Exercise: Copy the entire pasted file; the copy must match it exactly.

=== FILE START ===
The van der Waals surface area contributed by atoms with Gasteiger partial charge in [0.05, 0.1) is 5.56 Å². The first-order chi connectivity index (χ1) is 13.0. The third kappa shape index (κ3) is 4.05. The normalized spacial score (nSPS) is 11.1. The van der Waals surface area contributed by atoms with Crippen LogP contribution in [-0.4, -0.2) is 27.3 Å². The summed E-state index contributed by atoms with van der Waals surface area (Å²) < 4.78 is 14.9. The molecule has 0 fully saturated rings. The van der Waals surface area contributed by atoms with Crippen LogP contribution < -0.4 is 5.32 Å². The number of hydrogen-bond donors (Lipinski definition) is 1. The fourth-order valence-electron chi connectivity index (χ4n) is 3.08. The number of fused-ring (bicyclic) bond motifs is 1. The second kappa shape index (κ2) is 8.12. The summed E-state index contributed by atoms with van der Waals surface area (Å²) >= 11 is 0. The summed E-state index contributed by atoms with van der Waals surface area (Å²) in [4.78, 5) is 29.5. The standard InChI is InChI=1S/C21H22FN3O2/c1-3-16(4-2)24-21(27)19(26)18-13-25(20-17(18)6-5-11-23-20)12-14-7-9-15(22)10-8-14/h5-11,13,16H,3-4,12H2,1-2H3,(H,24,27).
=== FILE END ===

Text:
The van der Waals surface area contributed by atoms with Gasteiger partial charge in [0.05, 0.1) is 5.56 Å². The first-order chi connectivity index (χ1) is 13.0. The third kappa shape index (κ3) is 4.05. The normalized spacial score (nSPS) is 11.1. The van der Waals surface area contributed by atoms with Crippen LogP contribution in [-0.4, -0.2) is 27.3 Å². The summed E-state index contributed by atoms with van der Waals surface area (Å²) < 4.78 is 14.9. The molecule has 0 fully saturated rings. The van der Waals surface area contributed by atoms with Crippen LogP contribution < -0.4 is 5.32 Å². The number of hydrogen-bond donors (Lipinski definition) is 1. The fourth-order valence-electron chi connectivity index (χ4n) is 3.08. The number of fused-ring (bicyclic) bond motifs is 1. The second kappa shape index (κ2) is 8.12. The summed E-state index contributed by atoms with van der Waals surface area (Å²) >= 11 is 0. The summed E-state index contributed by atoms with van der Waals surface area (Å²) in [4.78, 5) is 29.5. The standard InChI is InChI=1S/C21H22FN3O2/c1-3-16(4-2)24-21(27)19(26)18-13-25(20-17(18)6-5-11-23-20)12-14-7-9-15(22)10-8-14/h5-11,13,16H,3-4,12H2,1-2H3,(H,24,27).